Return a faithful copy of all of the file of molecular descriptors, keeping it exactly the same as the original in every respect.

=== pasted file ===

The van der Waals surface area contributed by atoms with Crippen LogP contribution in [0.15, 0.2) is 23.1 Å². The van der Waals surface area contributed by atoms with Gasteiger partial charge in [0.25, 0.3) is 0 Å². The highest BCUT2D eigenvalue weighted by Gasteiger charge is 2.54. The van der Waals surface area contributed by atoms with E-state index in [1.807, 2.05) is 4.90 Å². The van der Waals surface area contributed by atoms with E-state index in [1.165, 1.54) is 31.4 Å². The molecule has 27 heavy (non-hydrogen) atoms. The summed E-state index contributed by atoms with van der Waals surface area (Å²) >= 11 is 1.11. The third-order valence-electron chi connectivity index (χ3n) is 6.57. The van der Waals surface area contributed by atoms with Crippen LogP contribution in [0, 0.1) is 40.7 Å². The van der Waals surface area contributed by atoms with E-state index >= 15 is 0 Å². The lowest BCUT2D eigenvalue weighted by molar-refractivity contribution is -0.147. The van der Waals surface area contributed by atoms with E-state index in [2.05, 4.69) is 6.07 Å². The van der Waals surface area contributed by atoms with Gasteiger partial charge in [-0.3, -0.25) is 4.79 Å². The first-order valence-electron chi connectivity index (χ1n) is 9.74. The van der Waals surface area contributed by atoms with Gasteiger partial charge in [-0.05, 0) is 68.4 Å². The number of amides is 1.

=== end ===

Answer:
The van der Waals surface area contributed by atoms with Crippen LogP contribution in [0.15, 0.2) is 23.1 Å². The van der Waals surface area contributed by atoms with Gasteiger partial charge in [0.25, 0.3) is 0 Å². The highest BCUT2D eigenvalue weighted by Gasteiger charge is 2.54. The van der Waals surface area contributed by atoms with E-state index in [1.807, 2.05) is 4.90 Å². The van der Waals surface area contributed by atoms with E-state index in [1.165, 1.54) is 31.4 Å². The molecule has 27 heavy (non-hydrogen) atoms. The summed E-state index contributed by atoms with van der Waals surface area (Å²) >= 11 is 1.11. The third-order valence-electron chi connectivity index (χ3n) is 6.57. The van der Waals surface area contributed by atoms with Crippen LogP contribution in [0, 0.1) is 40.7 Å². The van der Waals surface area contributed by atoms with E-state index >= 15 is 0 Å². The lowest BCUT2D eigenvalue weighted by molar-refractivity contribution is -0.147. The van der Waals surface area contributed by atoms with E-state index in [2.05, 4.69) is 6.07 Å². The van der Waals surface area contributed by atoms with Gasteiger partial charge in [-0.3, -0.25) is 4.79 Å². The first-order valence-electron chi connectivity index (χ1n) is 9.74. The van der Waals surface area contributed by atoms with Gasteiger partial charge in [-0.05, 0) is 68.4 Å². The number of amides is 1.